When Alex Gillis went to register his first company, he experienced a brief moment of panic that nearly ended the venture before it had even begun. Gillis had a good product, a strong business plan and a professional support network invested in seeing him thrive. But the $2,000 fee to incorporate was an incomprehensible amount of money to an unemployed 14-year-old, and Gillis felt guilty asking his mom for the cash. “Looking back now, that seems like small change,” says Gillis, the 18-year-old CEO of what’s now Bitness.io, a location analytics company that aims to help retailers boost sales by understanding shoppers’ purchasing behaviour. “My mom still owns the company, though. I can’t be director until I’m 19.”
Gillis launched into the tech startup world in Grade 10, after entering a hackathon on a whim and winning. The product he pitched—a system to streamline website donations as an alternative to paywalls—ultimately fell through, but not before he’d immersed himself in Halifax’s small but tightly knit entrepreneurial community.
By the start of the following school year, Gillis was onto his next business plan, devoting his lunch and after-school hours building Bitness. He amassed a long list of accolades along the way, including the 2015 Startup Canada Young Entrepreneur of the Year award and a $100,000 Loran scholarship. He also pitched Bitness on the CBC web series Next Gen Den and came away with a $50,000 investment deal. (Gillis ended up turning down the Dragons’ offer in favour of the same amount of funding from other investors.)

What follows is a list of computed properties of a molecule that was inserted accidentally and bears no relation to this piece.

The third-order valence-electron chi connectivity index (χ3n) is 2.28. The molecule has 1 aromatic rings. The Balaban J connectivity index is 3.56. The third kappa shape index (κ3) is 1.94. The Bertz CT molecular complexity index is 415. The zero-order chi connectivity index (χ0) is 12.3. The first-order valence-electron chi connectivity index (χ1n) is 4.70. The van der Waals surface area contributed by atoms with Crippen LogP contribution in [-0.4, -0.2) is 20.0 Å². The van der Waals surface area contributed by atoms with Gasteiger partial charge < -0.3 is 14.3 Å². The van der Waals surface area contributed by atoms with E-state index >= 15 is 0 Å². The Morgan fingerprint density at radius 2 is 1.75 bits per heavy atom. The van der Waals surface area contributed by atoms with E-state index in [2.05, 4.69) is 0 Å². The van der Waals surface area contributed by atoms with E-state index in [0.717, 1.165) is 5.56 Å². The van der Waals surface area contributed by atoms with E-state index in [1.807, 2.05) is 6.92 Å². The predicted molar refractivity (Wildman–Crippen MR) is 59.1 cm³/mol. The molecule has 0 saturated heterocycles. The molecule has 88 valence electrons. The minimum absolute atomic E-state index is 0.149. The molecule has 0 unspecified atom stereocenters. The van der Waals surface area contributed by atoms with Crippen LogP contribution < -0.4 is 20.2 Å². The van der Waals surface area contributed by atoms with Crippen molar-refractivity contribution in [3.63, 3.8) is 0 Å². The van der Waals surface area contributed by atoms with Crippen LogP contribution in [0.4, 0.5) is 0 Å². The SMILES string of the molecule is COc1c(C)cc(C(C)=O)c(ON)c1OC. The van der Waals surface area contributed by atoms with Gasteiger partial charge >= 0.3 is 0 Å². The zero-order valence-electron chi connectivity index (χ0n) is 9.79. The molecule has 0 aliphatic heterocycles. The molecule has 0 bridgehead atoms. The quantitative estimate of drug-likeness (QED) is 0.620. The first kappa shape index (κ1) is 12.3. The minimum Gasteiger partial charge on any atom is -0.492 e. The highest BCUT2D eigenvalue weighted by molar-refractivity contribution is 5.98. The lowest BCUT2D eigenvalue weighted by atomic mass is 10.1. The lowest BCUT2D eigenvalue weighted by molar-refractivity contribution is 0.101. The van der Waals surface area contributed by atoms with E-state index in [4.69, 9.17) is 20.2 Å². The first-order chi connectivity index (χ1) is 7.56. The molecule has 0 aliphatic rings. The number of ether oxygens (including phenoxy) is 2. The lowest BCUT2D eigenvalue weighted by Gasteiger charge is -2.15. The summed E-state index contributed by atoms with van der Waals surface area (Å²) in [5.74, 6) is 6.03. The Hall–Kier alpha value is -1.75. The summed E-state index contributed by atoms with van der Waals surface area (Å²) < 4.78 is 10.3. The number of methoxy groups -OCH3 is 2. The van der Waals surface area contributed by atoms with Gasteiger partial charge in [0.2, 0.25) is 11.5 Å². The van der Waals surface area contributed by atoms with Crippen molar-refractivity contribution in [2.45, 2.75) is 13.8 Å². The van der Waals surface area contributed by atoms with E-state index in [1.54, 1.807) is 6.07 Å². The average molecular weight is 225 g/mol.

The attention and financial support helped Gillis and his co-founder, Aristides Milios, bring on two more programmers and install Bitness’s shopper-tracking beacons in retail stores across Atlantic Canada for beta testing. “That revealed some problems with the product,” says Gillis. Bitness is replacing its original Wi-Fi-enabled smartphone tracking system with an infrared device that clips to a shelf or display to more accurately triangulate customers’ physical location and measure how long they look at a product. The goal is to offer analytics to help businesses make more effective marketing and product-placement decisions.
Bitness, which launched its revamped system in September, now has 12 employees divided among Halifax, Toronto and Vancouver. Gillis, who has also channelled his considerable energies into mentorship initiatives in the past, is gearing up to launch his second such program. Called The Next Foundry, it will link high school entrepreneurs with young founders like Gillis who can guide them through the startup process. “When I was starting out, none of my friends understood what I was working on. It was hard to get those like-minded peers,” says Gillis, who recently started an undergraduate degree at the University of British Columbia’s Sauder of School of Business. “I really want to give back now and figure out how I can help other teenagers start changing the world now, while they’re still in their high school classrooms.”